DeKalb County was formed on March 4, 1837, out of Kane County, Illinois. The county was named in honor of Johann de Kalb, a German (Bavarian) hero of the American Revolutionary War. DeKalb County is approximately 632.7 square miles and is located 63 miles west of Chicago. There are 19 townships in the county, with the county seat at Sycamore.
Starting in 1834 settlers began to make their homes in DeKalb County along the streams and wooded areas because of the fertile soil, hunting, and food and water suppplies. Major growth stemmed from the introduction of the railroad, which brought easier methods of transportation and opportunities for business growth. Some of the notable industries based in DeKalb County include: Sandwich Manufacturing Company, Marsh Harvester Company, Barbed Wire, Gurler Brothers Pure Milk, DeKalb AgResearch, Inc., and many more.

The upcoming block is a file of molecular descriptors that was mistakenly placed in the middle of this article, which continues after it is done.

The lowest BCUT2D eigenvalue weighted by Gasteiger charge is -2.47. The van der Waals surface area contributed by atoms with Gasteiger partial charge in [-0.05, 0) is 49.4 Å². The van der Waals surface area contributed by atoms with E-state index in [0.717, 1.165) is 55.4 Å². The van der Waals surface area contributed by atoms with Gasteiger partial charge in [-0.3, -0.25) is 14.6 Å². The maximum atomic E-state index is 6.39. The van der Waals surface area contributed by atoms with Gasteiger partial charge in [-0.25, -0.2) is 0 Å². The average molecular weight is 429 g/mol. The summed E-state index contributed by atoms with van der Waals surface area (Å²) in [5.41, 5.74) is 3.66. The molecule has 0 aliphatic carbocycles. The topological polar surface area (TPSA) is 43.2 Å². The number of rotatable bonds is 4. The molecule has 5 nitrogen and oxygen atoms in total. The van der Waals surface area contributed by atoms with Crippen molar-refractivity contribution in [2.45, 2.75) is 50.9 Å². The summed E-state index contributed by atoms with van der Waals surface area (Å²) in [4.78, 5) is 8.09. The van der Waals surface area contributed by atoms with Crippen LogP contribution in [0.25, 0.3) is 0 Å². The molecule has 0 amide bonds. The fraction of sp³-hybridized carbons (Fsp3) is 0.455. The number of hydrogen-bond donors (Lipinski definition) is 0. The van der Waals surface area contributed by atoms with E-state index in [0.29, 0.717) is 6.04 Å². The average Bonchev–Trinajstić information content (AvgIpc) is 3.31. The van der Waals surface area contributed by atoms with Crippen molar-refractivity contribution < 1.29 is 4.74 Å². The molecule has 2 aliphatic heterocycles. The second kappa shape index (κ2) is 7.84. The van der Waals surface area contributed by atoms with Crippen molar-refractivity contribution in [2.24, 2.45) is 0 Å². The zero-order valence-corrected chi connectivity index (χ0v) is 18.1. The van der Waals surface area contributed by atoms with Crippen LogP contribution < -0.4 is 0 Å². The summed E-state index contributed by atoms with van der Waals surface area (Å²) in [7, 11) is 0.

The county has always been noted for agriculture. In 1852 the first Agricultural Fair was held in Sycamore under the supervision of the DeKalb Agricultural Society. Eventually farmers, businessmen, bankers, and newspapermen organized to become the DeKalb County Soil Improvement Association. In later years the DeKalb County Soil Improvement Association would split into two entities, becoming the DeKalb County Farm Bureau and the DeKalb Agricultural Association (DeKalb AgResearch, Inc., Monsanto, Bayer). DeKalb County is credited with being the birthplace of the farm bureau movement.